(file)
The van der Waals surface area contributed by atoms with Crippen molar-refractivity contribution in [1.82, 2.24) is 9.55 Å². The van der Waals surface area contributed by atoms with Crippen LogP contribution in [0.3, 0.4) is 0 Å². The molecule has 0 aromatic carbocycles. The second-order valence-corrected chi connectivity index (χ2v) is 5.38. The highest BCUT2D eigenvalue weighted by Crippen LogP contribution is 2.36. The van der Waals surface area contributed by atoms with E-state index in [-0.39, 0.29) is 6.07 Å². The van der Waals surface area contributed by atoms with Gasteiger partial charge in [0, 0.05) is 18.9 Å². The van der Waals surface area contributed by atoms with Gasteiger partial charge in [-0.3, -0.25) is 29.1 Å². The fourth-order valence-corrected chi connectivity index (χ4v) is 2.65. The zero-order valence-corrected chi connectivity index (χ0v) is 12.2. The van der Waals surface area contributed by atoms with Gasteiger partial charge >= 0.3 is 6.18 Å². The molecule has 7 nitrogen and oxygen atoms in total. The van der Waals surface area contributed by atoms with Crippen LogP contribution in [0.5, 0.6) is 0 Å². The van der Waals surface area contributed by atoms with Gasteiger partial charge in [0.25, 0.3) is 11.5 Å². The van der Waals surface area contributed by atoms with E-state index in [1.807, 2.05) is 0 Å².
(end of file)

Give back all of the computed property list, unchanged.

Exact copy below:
The van der Waals surface area contributed by atoms with Crippen molar-refractivity contribution in [1.82, 2.24) is 9.55 Å². The van der Waals surface area contributed by atoms with Crippen LogP contribution in [0.3, 0.4) is 0 Å². The molecule has 0 aromatic carbocycles. The second-order valence-corrected chi connectivity index (χ2v) is 5.38. The highest BCUT2D eigenvalue weighted by Crippen LogP contribution is 2.36. The van der Waals surface area contributed by atoms with E-state index in [-0.39, 0.29) is 6.07 Å². The van der Waals surface area contributed by atoms with Gasteiger partial charge in [0, 0.05) is 18.9 Å². The van der Waals surface area contributed by atoms with Gasteiger partial charge in [-0.3, -0.25) is 29.1 Å². The fourth-order valence-corrected chi connectivity index (χ4v) is 2.65. The zero-order valence-corrected chi connectivity index (χ0v) is 12.2. The van der Waals surface area contributed by atoms with Gasteiger partial charge >= 0.3 is 6.18 Å². The molecule has 7 nitrogen and oxygen atoms in total. The van der Waals surface area contributed by atoms with Crippen LogP contribution in [0.5, 0.6) is 0 Å². The van der Waals surface area contributed by atoms with Gasteiger partial charge in [0.25, 0.3) is 11.5 Å². The van der Waals surface area contributed by atoms with E-state index in [1.807, 2.05) is 0 Å².